• Moisture resistance – Porcelain rates higher for kitchens.
  • Heat resistance – Porcelain withstands heat better than ceramic.
  • Durability – Porcelain is harder and more scratch resistant.
  • Patterns and colors – Ceramic offers more decorative styles.
  • Longevity – Porcelain lasts longer with minimal maintenance.
  • Sustainability – Porcelain is generally more eco-friendly.
  • Installation – Ceramic is easier for DIYers to install.
  • Budget – Ceramic tiles are typically more economical.
  • Location – Use porcelain near sinks, dishwashers, stoves.
  • Design – Ceramic for bold patterns; porcelain for natural looks.

Carefully consider the pros and cons of ceramic and porcelain tile. Choose the material that best fits your kitchen design, budget and lifestyle needs.

Trendy Kitchen Backsplash Ideas with Tile

Not sure where to start with designing your kitchen backsplash? Here are some of the most popular backsplash tile trends:

Subway Tile

Subway tile backsplashes are a classic choice, with white 3×6-inch glossy tiles arranged in a brick pattern. They work in any kitchen style from farmhouse to modern. Use porcelain subway tiles for high-moisture areas.

White subway tile kitchen backsplash

Hexagon Tile

For a honeycomb-inspired backsplash, cover the wall with hexagon shaped tiles. Mixing multiple colors and patterns creates depth and visual interest. Use porcelain or ceramic tiles.

Hexagon tile backsplash

Metal Tile

Metallic tiles add a contemporary, reflective finish. Stainless steel, copper, and aluminum tiles pair nicely with industrial design elements. Use durable porcelain or ceramic tiles.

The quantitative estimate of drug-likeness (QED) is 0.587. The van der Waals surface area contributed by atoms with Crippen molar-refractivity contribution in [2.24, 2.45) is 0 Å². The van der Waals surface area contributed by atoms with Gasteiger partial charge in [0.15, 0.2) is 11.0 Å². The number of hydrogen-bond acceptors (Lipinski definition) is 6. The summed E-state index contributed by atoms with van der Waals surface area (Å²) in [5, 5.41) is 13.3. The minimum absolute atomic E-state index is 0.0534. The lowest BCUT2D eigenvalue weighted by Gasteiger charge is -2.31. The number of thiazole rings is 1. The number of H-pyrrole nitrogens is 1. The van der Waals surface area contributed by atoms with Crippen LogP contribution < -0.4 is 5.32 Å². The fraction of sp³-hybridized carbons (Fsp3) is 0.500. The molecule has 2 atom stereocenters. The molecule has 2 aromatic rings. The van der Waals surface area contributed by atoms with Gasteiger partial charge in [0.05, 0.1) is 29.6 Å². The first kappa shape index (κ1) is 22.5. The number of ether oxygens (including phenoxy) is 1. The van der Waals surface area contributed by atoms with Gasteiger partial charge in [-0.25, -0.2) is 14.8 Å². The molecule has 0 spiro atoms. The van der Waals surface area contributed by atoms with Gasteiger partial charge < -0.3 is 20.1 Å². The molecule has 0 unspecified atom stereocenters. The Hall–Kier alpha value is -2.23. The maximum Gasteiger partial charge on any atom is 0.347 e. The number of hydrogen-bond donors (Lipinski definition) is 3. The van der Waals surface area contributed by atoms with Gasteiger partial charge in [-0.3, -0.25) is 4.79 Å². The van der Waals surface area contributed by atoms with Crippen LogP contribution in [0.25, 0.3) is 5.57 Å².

Metal tile backsplash

Moroccan Fish Scale Tile

Fish scale pattern tiles arranged in solid colors or multiple complementary hues create a beautiful mosaic appearance, reminiscent of Moroccan design. Use ceramic or porcelain.

Moroccan fish scale tile

Geometric Pattern Tile

Play with shape and form by combining geometric patterns like triangles, circles, diamonds, lines. Use the same colors or mix bold brights with neutrals. Ceramic and porcelain tiles work.

Geometric tile

Wood Look Plank Tile

Wood-look porcelain planks offer the beauty of real wood with more durability. The long narrow tiles allow for stylish vertical or horizontal pattern designs. Use wood-look porcelain only.

Wood plank tile

Marble, Travertine or Stone Looks

Porcelain tile that mimics the colorations, veins and natural texture of authentic stone offers elegance. Marble, travertine and limestone looks are most popular. Use porcelain only.

Marble look tile

Bold Colors and Patterns

Make a dramatic style statement by combining colorful patterned tiles like Moroccan, geometric, floral, fruit designs. Use matte or glossy ceramic and porcelain.

Patterned tile backsplash

Creative Backsplash Tile Layouts